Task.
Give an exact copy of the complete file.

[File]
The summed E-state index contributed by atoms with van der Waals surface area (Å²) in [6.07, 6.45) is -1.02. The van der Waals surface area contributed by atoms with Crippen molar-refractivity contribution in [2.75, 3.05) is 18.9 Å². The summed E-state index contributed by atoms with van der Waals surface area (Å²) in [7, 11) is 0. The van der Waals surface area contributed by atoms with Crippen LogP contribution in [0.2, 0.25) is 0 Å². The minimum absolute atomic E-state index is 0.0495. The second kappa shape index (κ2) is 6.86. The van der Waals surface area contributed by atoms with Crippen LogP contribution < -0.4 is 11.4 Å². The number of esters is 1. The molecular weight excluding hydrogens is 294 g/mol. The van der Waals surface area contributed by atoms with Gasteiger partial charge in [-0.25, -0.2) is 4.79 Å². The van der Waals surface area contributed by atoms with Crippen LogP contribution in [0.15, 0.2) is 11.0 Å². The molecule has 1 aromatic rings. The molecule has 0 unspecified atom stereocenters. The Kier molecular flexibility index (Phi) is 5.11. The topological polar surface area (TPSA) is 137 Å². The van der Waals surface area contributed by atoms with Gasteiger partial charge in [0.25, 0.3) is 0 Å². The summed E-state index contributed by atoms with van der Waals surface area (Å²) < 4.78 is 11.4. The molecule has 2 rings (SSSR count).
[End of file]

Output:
The summed E-state index contributed by atoms with van der Waals surface area (Å²) in [6.07, 6.45) is -1.02. The van der Waals surface area contributed by atoms with Crippen molar-refractivity contribution in [2.75, 3.05) is 18.9 Å². The summed E-state index contributed by atoms with van der Waals surface area (Å²) in [7, 11) is 0. The van der Waals surface area contributed by atoms with Crippen LogP contribution in [0.2, 0.25) is 0 Å². The minimum absolute atomic E-state index is 0.0495. The second kappa shape index (κ2) is 6.86. The van der Waals surface area contributed by atoms with Crippen LogP contribution < -0.4 is 11.4 Å². The number of esters is 1. The molecular weight excluding hydrogens is 294 g/mol. The van der Waals surface area contributed by atoms with Gasteiger partial charge in [-0.25, -0.2) is 4.79 Å². The van der Waals surface area contributed by atoms with Crippen LogP contribution in [0.15, 0.2) is 11.0 Å². The molecule has 1 aromatic rings. The molecule has 0 unspecified atom stereocenters. The Kier molecular flexibility index (Phi) is 5.11. The topological polar surface area (TPSA) is 137 Å². The van der Waals surface area contributed by atoms with Gasteiger partial charge in [0.25, 0.3) is 0 Å². The summed E-state index contributed by atoms with van der Waals surface area (Å²) < 4.78 is 11.4. The molecule has 2 rings (SSSR count).